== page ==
• Be intellectually honest. I thought this goes without saying, but we've had a few recent egregious examples (see below) of badly misleading figures. Don't be a damn liar (and think about what you're presenting and how. Rules of thumb aren't always good).
  • Don't be afraid to integrate data with words. Good figure labels are essential, and annotative text can often help.
  • Social science is harder than real science [and also potentially has more transparency problems.]
Yikes.

Yikes.

Yikes, part 2.

Yikes, part 2.

Maybe none of these points seem super deep to you, but I think they're worth engaging with.

Tufte also spent a long time talking about presenting information in a way that allows the audience to take in your content in a (semi-)unguided manner before beginning to talk. The idea is to present a meeting audience with a handout when you walk in, and letting them read before you start clicking through slides. This helps get everyone on the same page, and also presents them with an opportunity to engage with material at their pace rather than making lots of people wait. Presenting information this way also allows people to dive deeper if they want - and a carefully crafted handout can do a lot in a page. Then when you actually start talking, you can have a more substantive, less hand-holdy discussion. Definitely interesting. Probably not going to be implemented in job talks any time soon, but the point about a carefully-crafted fluff-less written document is appealing in a field where papers are often 35+ pages (scientists manage to publish major work in 2 or 3, so...)

Other (random) things of note:

  • A paper I've been part of (with Catherine, Dave Rapson, Mar Reguant, and Chris Knittel) is being presented at the AEA meetings in January, in the "Evaluating Energy Efficiency Programs" session at (gulp) 8 AM on Jan. 3. Still very preliminary, but I think we're doing some cool things in incorporating machine learning with traditional econometric methods to exploit high-frequency electricity data. If you can suffer the early morning, come check it out!
  • Star Wars: The Force Awakens is awesome. Go see it if you haven't already! And if you have, shut up about the "they remade Episode IV" stuff. Similar plots? Sure. Was it still super awesome? 100%.
  • I basically missed out on all of the COP coverage, but hopefully this agreement represents some steps in the right direction.
  • My new Anova sous vide cooking toy has been a smashing success so far (neither Dana nor I has been harmed yet). 
  • Grist has some compelling maps.
  • The Economist has an infographic advent calendar. 
  • And, finally, on an optimistic note, Quartz's Chart of the Year shows the dramatic decline in people living in poverty over the last 200 years or so. We're doing a lot of things wrong these days, but it's nice to see clear graphical evidence that we're actually doing some stuff right.

That's it - stop reading this and go do something fun/outside/etc!

 

Occasional Workshop Recap 2015

The Occasional Workshop in Environmental and Resource Economics is one of my favorite conferences. No, not only because it's in beautiful Santa Barbara and we got to stick our feet in the warm Southern California ocean on our way back home! This year, there were a few "long" presentations (20' each, with a 10' discussant slot), but most of the papers were "short" presentations - 8' each, with a couple of minutes for questions afterwards. There are no parallel sessions - everyone sees everything - and 8' is a great way to get a quick introduction to a topic. We see only a very limited part of the environmental economics spectrum at Berkeley, for better or for worse, and so getting to see papers on land use and endangered species and fish is really fun. I was also lucky enough to get to present some of my ongoing work on rural electrification in India, and managed to cut Louis' 60-minute, 75-slide presentation of our paper from Berkeley's development lunch earlier in the week down to an 8-minute, 20-slide presentation (which actually fit into 8', in an homage to Meredith's speaking speed).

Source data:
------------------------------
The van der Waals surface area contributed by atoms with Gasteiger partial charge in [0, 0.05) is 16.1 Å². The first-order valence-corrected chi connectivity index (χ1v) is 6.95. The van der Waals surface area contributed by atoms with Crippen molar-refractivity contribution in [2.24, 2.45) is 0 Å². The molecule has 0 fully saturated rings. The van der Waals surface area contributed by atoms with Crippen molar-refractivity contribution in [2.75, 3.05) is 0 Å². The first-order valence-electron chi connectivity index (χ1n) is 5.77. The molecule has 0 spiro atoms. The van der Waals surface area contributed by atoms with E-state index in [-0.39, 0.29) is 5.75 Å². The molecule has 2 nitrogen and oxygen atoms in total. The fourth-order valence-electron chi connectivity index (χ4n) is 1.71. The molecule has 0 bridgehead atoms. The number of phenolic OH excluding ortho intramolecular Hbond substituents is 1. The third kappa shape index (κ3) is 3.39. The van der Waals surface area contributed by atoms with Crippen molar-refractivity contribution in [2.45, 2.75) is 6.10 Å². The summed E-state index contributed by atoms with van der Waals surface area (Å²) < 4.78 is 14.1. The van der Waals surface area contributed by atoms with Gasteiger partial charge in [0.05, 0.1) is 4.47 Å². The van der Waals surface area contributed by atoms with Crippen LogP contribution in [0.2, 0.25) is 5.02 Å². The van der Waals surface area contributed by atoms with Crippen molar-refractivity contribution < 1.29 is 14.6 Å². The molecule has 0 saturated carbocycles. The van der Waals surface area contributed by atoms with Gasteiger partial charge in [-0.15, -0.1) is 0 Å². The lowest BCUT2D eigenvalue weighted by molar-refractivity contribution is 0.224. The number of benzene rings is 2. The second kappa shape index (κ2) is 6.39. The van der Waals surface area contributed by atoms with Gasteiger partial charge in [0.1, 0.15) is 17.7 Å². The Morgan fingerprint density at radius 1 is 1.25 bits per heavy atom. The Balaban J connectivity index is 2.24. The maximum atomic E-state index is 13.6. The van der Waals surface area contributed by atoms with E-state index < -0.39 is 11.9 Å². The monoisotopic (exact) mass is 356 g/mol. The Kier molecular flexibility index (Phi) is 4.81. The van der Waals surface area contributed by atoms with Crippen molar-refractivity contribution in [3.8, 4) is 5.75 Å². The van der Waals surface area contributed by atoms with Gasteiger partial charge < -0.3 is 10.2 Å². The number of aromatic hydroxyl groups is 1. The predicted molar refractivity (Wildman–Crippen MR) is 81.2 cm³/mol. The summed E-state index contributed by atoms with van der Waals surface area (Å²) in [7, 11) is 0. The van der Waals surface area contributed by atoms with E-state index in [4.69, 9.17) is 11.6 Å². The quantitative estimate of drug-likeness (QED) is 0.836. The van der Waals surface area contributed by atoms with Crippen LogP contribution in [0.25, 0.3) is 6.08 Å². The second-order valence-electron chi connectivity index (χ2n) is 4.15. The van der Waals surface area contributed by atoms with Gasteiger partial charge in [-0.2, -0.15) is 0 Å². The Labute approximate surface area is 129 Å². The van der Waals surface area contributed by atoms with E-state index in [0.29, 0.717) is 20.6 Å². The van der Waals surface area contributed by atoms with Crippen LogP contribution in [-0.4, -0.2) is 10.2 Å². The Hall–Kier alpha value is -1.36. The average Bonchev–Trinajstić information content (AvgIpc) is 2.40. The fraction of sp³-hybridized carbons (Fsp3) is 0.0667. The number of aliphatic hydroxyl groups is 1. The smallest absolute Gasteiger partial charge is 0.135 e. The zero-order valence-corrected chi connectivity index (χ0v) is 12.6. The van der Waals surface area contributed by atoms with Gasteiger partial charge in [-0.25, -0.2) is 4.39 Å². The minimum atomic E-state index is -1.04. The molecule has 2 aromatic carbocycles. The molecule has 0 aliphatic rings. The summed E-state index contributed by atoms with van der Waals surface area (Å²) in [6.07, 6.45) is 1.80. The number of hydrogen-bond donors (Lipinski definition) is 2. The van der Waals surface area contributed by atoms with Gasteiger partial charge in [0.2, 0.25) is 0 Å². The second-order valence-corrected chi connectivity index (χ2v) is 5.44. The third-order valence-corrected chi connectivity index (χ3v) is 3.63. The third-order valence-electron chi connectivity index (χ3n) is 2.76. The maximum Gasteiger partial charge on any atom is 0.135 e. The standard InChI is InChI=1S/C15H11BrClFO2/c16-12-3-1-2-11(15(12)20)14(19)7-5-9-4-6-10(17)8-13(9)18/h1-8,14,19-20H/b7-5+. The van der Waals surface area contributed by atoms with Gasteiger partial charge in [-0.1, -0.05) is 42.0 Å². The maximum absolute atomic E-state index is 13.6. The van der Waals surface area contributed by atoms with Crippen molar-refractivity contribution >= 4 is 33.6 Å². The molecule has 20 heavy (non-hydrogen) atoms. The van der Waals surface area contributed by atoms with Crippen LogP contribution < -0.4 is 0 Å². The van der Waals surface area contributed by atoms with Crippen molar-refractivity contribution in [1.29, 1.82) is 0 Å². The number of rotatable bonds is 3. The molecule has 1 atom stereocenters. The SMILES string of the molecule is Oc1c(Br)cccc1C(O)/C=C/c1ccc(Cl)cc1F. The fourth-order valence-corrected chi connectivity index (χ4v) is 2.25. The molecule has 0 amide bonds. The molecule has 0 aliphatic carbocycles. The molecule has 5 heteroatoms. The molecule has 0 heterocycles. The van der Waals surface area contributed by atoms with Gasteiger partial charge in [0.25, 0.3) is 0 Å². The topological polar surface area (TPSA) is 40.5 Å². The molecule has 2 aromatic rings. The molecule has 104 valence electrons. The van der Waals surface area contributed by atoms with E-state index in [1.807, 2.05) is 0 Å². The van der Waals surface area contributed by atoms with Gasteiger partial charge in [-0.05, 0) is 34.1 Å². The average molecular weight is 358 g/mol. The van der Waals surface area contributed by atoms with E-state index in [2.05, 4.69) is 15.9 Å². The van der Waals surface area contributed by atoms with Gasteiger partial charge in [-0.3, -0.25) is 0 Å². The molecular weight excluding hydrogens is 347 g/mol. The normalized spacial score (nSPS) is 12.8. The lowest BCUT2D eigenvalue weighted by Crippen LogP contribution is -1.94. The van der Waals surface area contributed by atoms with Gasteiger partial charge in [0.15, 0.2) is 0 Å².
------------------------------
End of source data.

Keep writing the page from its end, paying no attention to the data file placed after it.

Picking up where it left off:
A couple of my favorite presentations (the full list can be found here):

  • Robyn Meeks' "Economics of a Light Bulb: Experimental Evidence on CFLs and End-User Behavior" - a cool thought experiment (plus RCT!) on technology adoption in the face of learning and technical externalities
  • The always-excellent Sol Hsiang's "A Global Experiment in Black Market Dynamics: The Effect of Legal Ivory Sales on Illegal Ivory Production" - allowing legal sales of ivory is disastrous for elephant poaching
  • Amanda Faig's "The Economic Gains to Accounting for Fisheries Induced Evolution" - I'm not a fishery person at all, but this was a really cool look at how fishery managers can induce fish evolution - and how, if they don't account for this, they're much worse off
  • Jeff Shrader's "Estimating Adaptation Using Forecasts" - thinking about how to estimate adaptation in a context with skilled forecasters. Application to ENSO (a rash of cool papers using ENSO makes me want to write a paper using ENSO...does that make me a bandwagon researcher?)
  • Corbett Grainger's "Strategic Placement of Ambient Pollution Monitors: How Local Regulators Comply with Federal Rules" - turns out EPA air pollution monitors might not be optimally placed from a social planner's perspective. Cool.

I'm excited about the future of environmental and resource economics!

Obligatory beach photo courtesy of  Becca  (who also gave a great presentation at the Occasional  and  made amazing cookie road trip snacks).

Obligatory beach photo courtesy of Becca (who also gave a great presentation at the Occasional and made amazing cookie road trip snacks).

Finally, two more items of note:

1) T-one week until the wedding!

2) This might be my new favorite energy phenomenon: British grids need to supply additional power during commercial breaks in popular TV shows - because everybody uses them to plug in electric kettles, causing a demand spike. Offfffff course they do.